Residents in Greenpoint, Brooklyn, have reportedly taken it upon themselves to catch the perpetrator, who for four years ripped out pages of 1970s porn magazines, junk mail, children’s stories, Bibles and old Reader’s Digest pages from his car every Sunday had thrown. NYPD Sergeant John Trzcinski was identified and slapped for years of dumping excessive trash on Noble Street in April. Gothamist first reported.
Until then, the problem had only been noticed by the community green pointer reported the issue in January. “I have to alert those who haven’t witnessed this phenomenon with their own eyes to the sheer volume of papers floating across the street,” wrote Emmy Davey, a local resident, in the post. “It looks like the work of someone with a huge collection of old books who spends their weekend tearing pages apart before scattering them in the wind.”
Davey reported that the NYPD said it was investigating the incidents but was reportedly unable to confirm the suspect’s identity due to poor quality security footage. Back then, residents took it upon themselves to catch the compulsive garbage-maker and put an end to the weekly newspaper fire that blanketed their streets.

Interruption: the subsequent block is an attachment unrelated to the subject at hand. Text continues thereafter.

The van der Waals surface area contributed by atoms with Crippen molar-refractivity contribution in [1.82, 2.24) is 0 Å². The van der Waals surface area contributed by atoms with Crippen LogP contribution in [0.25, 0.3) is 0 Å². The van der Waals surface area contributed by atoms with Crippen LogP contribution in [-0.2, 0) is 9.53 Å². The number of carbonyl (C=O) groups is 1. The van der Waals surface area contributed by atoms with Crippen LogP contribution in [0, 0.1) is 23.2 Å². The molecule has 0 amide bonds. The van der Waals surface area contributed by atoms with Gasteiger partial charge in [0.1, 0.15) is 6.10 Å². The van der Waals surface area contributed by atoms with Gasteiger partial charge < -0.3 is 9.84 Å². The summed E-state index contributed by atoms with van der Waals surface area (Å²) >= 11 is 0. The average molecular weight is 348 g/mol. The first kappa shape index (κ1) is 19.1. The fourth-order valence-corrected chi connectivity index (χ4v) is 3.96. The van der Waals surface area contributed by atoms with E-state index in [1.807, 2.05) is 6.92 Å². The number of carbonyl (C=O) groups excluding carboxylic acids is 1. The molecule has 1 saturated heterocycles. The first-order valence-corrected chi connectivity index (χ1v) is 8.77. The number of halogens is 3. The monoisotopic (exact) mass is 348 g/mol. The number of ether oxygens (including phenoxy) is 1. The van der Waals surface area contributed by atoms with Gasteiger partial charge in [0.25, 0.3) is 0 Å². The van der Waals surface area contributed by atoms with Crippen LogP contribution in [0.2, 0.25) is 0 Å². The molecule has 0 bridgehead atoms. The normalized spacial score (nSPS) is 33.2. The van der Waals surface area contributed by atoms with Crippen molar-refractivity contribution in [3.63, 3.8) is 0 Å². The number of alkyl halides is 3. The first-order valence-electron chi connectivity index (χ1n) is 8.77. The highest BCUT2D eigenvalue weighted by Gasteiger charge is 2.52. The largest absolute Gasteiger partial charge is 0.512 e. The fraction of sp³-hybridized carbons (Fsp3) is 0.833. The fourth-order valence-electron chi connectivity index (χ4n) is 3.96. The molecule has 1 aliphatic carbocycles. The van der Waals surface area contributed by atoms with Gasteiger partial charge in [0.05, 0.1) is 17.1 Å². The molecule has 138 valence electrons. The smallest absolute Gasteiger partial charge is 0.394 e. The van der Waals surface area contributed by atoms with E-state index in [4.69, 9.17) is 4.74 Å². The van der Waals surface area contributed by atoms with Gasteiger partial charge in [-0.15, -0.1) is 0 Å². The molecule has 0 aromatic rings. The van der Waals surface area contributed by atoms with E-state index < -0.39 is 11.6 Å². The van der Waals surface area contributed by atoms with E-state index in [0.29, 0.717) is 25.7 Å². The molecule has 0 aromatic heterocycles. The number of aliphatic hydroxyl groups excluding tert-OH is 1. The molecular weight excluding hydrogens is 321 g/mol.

A series of events led police to Trzcinski, who had lived on Noble Street from 1989 to 2014 before relocating to Nassau County, Long Island. The discovery began when an unnamed resident readjusted her home security camera earlier this year to catch the perpetrator and was successful when she caught a person throwing papers out of a car window at 5:30 a.m
“I’m guessing he had a box in the passenger seat, filled up the baby and drove nice and slow – 15 miles an hour,” the resident said Gothamist. “I think he double-fisted once,” the local resident added, saying he saw bellboys being thrown out of cars on both sides of the street.
But it wasn’t until another unnamed local resident staked out the area that the car’s license plate number was confirmed, four neighbors told Gothamist. The sign identified Trzcinski as the perpetrator, which his sisters described as shocking. “He’s the guy who picks up trash off the street and doesn’t leave it there,” Trzcinski’s sister Ann told the outlet, adding, “He’s an environmentalist.” Trzcinski’s other sister Mary simply said, “That just doesn’t sound right after my brother.”
In response to the findings, public records reviewed by Gothamist revealed that Trzcinski had not received a subpoena from the sanitation board nor a fine that could range from $75 to $400. Instead, public records show that the only disciplinary measure Trzcinski received was the loss of a vacation day and he now works in the New York City Police Department.
Trzcinski’s motive for dumping thousands of pages on the street of his old home remains unclear, but local residents told Gothamist that no pages have appeared on the street since the officer was identified.
Gizmodo called Trzcinski for comment. An unidentified woman replied and threatened before abruptly hanging up.